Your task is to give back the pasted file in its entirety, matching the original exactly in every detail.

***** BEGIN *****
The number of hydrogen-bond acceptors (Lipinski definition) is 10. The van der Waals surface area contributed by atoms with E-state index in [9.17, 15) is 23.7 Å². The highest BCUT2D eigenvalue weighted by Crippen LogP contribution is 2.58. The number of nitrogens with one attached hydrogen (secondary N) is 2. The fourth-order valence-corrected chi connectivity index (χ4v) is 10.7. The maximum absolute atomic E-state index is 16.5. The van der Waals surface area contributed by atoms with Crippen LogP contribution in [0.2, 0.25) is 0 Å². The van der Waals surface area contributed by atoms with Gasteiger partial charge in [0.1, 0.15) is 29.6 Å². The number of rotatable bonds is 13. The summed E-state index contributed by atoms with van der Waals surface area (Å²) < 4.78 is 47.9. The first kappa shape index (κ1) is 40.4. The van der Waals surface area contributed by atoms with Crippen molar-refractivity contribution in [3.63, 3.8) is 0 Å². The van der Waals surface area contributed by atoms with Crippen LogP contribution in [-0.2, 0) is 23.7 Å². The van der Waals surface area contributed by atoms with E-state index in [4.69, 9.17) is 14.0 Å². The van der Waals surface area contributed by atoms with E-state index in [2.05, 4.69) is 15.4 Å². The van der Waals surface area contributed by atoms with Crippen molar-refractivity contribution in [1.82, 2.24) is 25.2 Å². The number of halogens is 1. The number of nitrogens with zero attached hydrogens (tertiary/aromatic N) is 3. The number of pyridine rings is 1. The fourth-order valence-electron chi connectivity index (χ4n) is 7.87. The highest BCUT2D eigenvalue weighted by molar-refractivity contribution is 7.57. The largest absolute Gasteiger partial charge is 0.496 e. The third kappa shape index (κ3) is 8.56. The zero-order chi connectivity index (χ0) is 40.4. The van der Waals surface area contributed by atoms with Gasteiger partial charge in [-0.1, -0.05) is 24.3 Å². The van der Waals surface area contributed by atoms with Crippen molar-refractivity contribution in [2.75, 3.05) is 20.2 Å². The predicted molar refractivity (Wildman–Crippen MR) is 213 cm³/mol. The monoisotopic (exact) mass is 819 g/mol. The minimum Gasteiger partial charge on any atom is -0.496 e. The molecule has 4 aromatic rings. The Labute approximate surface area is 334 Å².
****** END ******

The number of hydrogen-bond acceptors (Lipinski definition) is 10. The van der Waals surface area contributed by atoms with E-state index in [9.17, 15) is 23.7 Å². The highest BCUT2D eigenvalue weighted by Crippen LogP contribution is 2.58. The number of nitrogens with one attached hydrogen (secondary N) is 2. The fourth-order valence-corrected chi connectivity index (χ4v) is 10.7. The maximum absolute atomic E-state index is 16.5. The van der Waals surface area contributed by atoms with Crippen LogP contribution in [0.2, 0.25) is 0 Å². The van der Waals surface area contributed by atoms with Gasteiger partial charge in [0.1, 0.15) is 29.6 Å². The number of rotatable bonds is 13. The summed E-state index contributed by atoms with van der Waals surface area (Å²) < 4.78 is 47.9. The first kappa shape index (κ1) is 40.4. The van der Waals surface area contributed by atoms with Crippen molar-refractivity contribution in [3.63, 3.8) is 0 Å². The van der Waals surface area contributed by atoms with Crippen LogP contribution in [-0.2, 0) is 23.7 Å². The van der Waals surface area contributed by atoms with E-state index in [4.69, 9.17) is 14.0 Å². The van der Waals surface area contributed by atoms with E-state index in [2.05, 4.69) is 15.4 Å². The van der Waals surface area contributed by atoms with Crippen molar-refractivity contribution in [1.82, 2.24) is 25.2 Å². The number of halogens is 1. The number of nitrogens with zero attached hydrogens (tertiary/aromatic N) is 3. The number of pyridine rings is 1. The fourth-order valence-electron chi connectivity index (χ4n) is 7.87. The highest BCUT2D eigenvalue weighted by molar-refractivity contribution is 7.57. The largest absolute Gasteiger partial charge is 0.496 e. The third kappa shape index (κ3) is 8.56. The zero-order chi connectivity index (χ0) is 40.4. The van der Waals surface area contributed by atoms with Gasteiger partial charge in [-0.1, -0.05) is 24.3 Å². The van der Waals surface area contributed by atoms with Crippen molar-refractivity contribution in [2.75, 3.05) is 20.2 Å². The predicted molar refractivity (Wildman–Crippen MR) is 213 cm³/mol. The monoisotopic (exact) mass is 819 g/mol. The minimum Gasteiger partial charge on any atom is -0.496 e. The molecule has 4 aromatic rings. The Labute approximate surface area is 334 Å².